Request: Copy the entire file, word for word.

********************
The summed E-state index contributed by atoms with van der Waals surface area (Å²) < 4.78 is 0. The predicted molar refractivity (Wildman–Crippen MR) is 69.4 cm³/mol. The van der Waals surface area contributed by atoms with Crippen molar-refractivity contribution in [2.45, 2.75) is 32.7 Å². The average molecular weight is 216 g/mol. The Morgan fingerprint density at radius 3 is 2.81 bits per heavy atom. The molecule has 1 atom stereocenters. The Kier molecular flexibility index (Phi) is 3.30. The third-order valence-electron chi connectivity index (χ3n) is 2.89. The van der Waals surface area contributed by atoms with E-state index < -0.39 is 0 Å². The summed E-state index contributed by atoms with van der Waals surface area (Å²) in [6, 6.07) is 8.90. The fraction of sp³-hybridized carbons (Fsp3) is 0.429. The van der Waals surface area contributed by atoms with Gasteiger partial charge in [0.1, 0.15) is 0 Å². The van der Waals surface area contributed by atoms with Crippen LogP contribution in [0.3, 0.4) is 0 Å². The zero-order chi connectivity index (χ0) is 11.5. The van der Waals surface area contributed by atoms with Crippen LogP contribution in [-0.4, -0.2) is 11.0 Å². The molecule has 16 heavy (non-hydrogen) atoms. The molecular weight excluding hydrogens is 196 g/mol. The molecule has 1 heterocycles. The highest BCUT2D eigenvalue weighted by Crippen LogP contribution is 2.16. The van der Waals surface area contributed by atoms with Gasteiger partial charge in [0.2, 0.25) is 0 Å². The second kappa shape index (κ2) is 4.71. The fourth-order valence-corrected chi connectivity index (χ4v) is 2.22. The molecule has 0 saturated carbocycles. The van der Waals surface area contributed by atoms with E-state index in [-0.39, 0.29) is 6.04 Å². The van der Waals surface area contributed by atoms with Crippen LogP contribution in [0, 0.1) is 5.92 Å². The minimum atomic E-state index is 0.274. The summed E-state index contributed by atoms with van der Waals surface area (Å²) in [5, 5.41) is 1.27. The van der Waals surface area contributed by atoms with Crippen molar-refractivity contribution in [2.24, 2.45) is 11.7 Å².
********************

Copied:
The summed E-state index contributed by atoms with van der Waals surface area (Å²) < 4.78 is 0. The predicted molar refractivity (Wildman–Crippen MR) is 69.4 cm³/mol. The van der Waals surface area contributed by atoms with Crippen molar-refractivity contribution in [2.45, 2.75) is 32.7 Å². The average molecular weight is 216 g/mol. The Morgan fingerprint density at radius 3 is 2.81 bits per heavy atom. The molecule has 1 atom stereocenters. The Kier molecular flexibility index (Phi) is 3.30. The third-order valence-electron chi connectivity index (χ3n) is 2.89. The van der Waals surface area contributed by atoms with E-state index < -0.39 is 0 Å². The summed E-state index contributed by atoms with van der Waals surface area (Å²) in [6, 6.07) is 8.90. The fraction of sp³-hybridized carbons (Fsp3) is 0.429. The van der Waals surface area contributed by atoms with Gasteiger partial charge in [0.1, 0.15) is 0 Å². The van der Waals surface area contributed by atoms with Crippen LogP contribution in [0.3, 0.4) is 0 Å². The zero-order chi connectivity index (χ0) is 11.5. The van der Waals surface area contributed by atoms with Crippen LogP contribution in [-0.4, -0.2) is 11.0 Å². The molecule has 16 heavy (non-hydrogen) atoms. The molecular weight excluding hydrogens is 196 g/mol. The molecule has 1 heterocycles. The highest BCUT2D eigenvalue weighted by Crippen LogP contribution is 2.16. The van der Waals surface area contributed by atoms with Gasteiger partial charge in [0.2, 0.25) is 0 Å². The second kappa shape index (κ2) is 4.71. The fourth-order valence-corrected chi connectivity index (χ4v) is 2.22. The molecule has 0 saturated carbocycles. The van der Waals surface area contributed by atoms with E-state index in [-0.39, 0.29) is 6.04 Å². The van der Waals surface area contributed by atoms with Crippen LogP contribution in [0, 0.1) is 5.92 Å². The minimum atomic E-state index is 0.274. The summed E-state index contributed by atoms with van der Waals surface area (Å²) in [5, 5.41) is 1.27. The van der Waals surface area contributed by atoms with Crippen molar-refractivity contribution in [2.24, 2.45) is 11.7 Å².